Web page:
In persuasive thesis statements, you take a stance and explain why you think your opinion is correct. If your opinion is, for example, that "Parents should control their children's internet use" it's not enough to end this sentence with a general claim "because it can be dangerous." An effective thesis includes specific arguments for your point, invites your reader to read on, and opens a possibility for discussion. So, in the previous example you would be well-advised to claim: "Parents should control what sites their children visit on the internet because of the wide availability of adult content, sexual predators lurking, and a possibility to fall victim to dangerous religious cults." You state your opinion and give compelling arguments as to why you believe it is true.
In other words, the formulation of a strong thesis statement includes:
As we have mentioned, it's usually advisable to use three arguments for a claim, and this is especially the case in shorter high school or middle school essays. In classic five-paragraph essays frequently required at this level of education, you can present each of your arguments in separate paragraphs of the body of the essay. However, higher academic levels call for lengthier essays that are impossible to write in five paragraphs, and the thesis statement should be adjusted accordingly. For college or university papers, it's possible to give a single argument for a statement and then to elaborate on it extensively throughout the paper. Especially when writing a research paper, it's important to keep it simple and investigate the link between no more than two or three variables.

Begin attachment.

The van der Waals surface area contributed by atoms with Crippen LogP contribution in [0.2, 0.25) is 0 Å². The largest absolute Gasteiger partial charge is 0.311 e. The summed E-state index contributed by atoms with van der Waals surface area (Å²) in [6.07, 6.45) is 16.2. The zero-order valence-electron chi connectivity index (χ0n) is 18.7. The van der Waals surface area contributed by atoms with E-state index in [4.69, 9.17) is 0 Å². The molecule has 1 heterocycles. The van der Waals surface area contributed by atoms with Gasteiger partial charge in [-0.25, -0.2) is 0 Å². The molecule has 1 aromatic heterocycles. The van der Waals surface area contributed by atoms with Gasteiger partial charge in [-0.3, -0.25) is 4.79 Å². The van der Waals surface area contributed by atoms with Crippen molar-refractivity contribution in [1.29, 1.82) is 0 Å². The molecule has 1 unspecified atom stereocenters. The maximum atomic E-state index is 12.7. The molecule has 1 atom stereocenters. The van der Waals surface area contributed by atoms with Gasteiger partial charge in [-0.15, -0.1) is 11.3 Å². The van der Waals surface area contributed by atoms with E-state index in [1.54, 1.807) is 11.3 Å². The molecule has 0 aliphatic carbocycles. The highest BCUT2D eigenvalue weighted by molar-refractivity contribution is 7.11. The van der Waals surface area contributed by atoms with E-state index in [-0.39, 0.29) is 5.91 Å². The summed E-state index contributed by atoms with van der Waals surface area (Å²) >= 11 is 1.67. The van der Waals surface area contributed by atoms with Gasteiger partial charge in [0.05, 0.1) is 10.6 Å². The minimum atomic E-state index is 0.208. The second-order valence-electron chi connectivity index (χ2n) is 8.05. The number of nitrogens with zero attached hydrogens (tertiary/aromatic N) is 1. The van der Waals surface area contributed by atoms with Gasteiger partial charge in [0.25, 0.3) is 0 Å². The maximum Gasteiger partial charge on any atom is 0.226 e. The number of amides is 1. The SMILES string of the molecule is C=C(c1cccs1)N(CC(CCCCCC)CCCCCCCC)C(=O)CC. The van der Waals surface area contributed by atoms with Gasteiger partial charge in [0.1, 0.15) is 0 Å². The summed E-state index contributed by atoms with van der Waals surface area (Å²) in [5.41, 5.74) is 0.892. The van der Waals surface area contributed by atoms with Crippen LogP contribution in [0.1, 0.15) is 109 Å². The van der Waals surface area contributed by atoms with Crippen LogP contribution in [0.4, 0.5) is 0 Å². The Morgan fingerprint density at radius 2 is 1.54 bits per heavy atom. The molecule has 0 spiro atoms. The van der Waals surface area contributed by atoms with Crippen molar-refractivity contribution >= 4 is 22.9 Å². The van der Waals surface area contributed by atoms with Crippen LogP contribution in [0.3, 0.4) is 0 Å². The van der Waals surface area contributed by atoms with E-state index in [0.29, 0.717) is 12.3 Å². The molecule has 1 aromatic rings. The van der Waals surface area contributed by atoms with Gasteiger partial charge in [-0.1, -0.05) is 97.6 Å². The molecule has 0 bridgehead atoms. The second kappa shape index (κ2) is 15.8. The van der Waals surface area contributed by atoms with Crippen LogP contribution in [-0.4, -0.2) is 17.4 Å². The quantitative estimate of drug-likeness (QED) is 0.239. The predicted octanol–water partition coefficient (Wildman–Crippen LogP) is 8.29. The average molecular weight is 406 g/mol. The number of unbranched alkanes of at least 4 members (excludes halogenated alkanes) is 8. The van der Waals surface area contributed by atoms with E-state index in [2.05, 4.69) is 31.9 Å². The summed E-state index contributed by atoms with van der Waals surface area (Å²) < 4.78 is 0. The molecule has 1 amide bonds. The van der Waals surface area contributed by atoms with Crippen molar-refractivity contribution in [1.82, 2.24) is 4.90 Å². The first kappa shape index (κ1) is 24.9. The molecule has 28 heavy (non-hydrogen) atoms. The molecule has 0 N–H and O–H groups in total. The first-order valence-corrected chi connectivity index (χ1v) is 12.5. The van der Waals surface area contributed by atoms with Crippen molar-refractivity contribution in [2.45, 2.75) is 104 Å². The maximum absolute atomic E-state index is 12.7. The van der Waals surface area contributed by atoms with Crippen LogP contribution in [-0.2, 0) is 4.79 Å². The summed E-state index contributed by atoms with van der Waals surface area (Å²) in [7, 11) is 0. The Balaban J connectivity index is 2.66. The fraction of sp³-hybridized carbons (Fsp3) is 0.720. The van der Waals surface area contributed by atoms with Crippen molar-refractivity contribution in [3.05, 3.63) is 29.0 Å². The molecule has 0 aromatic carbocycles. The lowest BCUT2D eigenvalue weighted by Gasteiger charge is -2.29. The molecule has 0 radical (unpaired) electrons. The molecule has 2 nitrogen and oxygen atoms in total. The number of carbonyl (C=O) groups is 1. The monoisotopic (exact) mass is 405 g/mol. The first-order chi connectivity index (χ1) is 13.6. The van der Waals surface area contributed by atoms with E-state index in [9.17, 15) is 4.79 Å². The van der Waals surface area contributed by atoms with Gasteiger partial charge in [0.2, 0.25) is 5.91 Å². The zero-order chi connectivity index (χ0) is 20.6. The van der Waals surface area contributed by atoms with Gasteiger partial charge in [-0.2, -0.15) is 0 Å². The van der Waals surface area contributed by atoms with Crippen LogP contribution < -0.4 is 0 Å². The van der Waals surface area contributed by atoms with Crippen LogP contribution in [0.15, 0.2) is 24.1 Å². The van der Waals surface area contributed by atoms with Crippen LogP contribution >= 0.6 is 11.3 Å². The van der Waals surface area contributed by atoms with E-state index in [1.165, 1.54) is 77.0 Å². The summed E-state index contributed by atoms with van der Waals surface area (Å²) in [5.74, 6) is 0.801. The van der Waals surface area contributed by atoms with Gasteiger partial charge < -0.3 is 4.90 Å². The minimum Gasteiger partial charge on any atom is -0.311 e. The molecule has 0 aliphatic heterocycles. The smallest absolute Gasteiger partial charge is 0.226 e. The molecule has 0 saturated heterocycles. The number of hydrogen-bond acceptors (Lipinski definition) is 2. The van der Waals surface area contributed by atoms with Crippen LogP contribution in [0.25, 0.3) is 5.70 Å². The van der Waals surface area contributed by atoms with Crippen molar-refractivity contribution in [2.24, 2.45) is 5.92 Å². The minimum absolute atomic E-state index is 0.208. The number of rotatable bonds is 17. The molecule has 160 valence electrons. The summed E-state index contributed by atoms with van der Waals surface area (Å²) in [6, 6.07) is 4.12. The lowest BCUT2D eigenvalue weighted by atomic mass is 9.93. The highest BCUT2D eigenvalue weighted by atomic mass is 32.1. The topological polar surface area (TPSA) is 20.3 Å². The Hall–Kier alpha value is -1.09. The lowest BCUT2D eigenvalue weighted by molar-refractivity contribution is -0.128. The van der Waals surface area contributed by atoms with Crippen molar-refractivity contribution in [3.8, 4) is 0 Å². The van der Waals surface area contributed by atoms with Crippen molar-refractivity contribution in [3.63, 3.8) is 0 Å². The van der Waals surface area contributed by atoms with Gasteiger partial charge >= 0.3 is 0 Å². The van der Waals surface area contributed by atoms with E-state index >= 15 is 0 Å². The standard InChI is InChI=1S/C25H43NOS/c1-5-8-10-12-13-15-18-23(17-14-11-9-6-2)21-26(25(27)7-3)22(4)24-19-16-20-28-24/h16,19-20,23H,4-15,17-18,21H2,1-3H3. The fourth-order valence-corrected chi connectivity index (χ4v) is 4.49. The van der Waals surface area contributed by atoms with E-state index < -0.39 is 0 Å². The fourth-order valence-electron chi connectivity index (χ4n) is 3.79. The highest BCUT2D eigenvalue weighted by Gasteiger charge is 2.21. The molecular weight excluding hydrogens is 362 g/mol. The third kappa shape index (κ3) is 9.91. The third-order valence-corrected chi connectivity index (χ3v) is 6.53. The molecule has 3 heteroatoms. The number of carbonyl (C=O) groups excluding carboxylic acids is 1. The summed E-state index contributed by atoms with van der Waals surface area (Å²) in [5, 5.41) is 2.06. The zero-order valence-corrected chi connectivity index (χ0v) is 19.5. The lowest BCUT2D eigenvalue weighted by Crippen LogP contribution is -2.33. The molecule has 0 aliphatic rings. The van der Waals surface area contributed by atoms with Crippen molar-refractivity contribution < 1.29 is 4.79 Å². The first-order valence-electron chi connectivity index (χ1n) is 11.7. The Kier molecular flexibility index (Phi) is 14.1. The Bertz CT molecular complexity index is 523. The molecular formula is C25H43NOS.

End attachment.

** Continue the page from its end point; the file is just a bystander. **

Thesis statement examples for research papers include "Children develop resilience in children through their experience with adversity, such as poverty due to parental unemployment" or "Social support from peers and teachers alleviates the effects of being raised by drug-dependent mothers." These provide a clear answer to the question of what the paper is about and what stance the author is taking. It also gives the writer a framework for research and the basis for discussion of the obtained data. Research papers do not tolerate vagueness and ambiguity. Thesis statements should be formulated precisely, leaving no room for different interpretations of what the paper is dealing with. This type of paper follows strict rules of scientific writing which is expected to be precise and accurate with all terms operationally defined.